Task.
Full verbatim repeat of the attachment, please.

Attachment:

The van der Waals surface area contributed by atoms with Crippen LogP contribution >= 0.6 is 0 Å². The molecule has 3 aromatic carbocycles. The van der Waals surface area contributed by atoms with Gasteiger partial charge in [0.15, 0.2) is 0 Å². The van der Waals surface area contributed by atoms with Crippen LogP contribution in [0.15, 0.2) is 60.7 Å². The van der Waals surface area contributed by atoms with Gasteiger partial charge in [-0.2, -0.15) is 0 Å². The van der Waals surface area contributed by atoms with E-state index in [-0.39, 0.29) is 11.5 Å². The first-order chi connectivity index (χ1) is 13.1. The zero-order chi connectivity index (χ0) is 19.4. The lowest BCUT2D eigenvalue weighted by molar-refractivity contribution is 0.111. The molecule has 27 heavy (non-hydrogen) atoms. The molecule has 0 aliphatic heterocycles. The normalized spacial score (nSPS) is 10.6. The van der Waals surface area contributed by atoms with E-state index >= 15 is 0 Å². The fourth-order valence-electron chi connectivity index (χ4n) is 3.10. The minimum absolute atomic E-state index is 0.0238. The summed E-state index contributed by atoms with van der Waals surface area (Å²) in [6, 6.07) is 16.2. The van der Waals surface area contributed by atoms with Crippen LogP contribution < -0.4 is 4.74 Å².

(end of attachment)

The van der Waals surface area contributed by atoms with Crippen LogP contribution >= 0.6 is 0 Å². The molecule has 3 aromatic carbocycles. The van der Waals surface area contributed by atoms with Gasteiger partial charge in [0.15, 0.2) is 0 Å². The van der Waals surface area contributed by atoms with Crippen LogP contribution in [0.15, 0.2) is 60.7 Å². The van der Waals surface area contributed by atoms with Gasteiger partial charge in [-0.2, -0.15) is 0 Å². The van der Waals surface area contributed by atoms with E-state index in [-0.39, 0.29) is 11.5 Å². The first-order chi connectivity index (χ1) is 13.1. The zero-order chi connectivity index (χ0) is 19.4. The lowest BCUT2D eigenvalue weighted by molar-refractivity contribution is 0.111. The molecule has 27 heavy (non-hydrogen) atoms. The molecule has 0 aliphatic heterocycles. The normalized spacial score (nSPS) is 10.6. The van der Waals surface area contributed by atoms with E-state index >= 15 is 0 Å². The fourth-order valence-electron chi connectivity index (χ4n) is 3.10. The minimum absolute atomic E-state index is 0.0238. The summed E-state index contributed by atoms with van der Waals surface area (Å²) in [6, 6.07) is 16.2. The van der Waals surface area contributed by atoms with Crippen LogP contribution < -0.4 is 4.74 Å².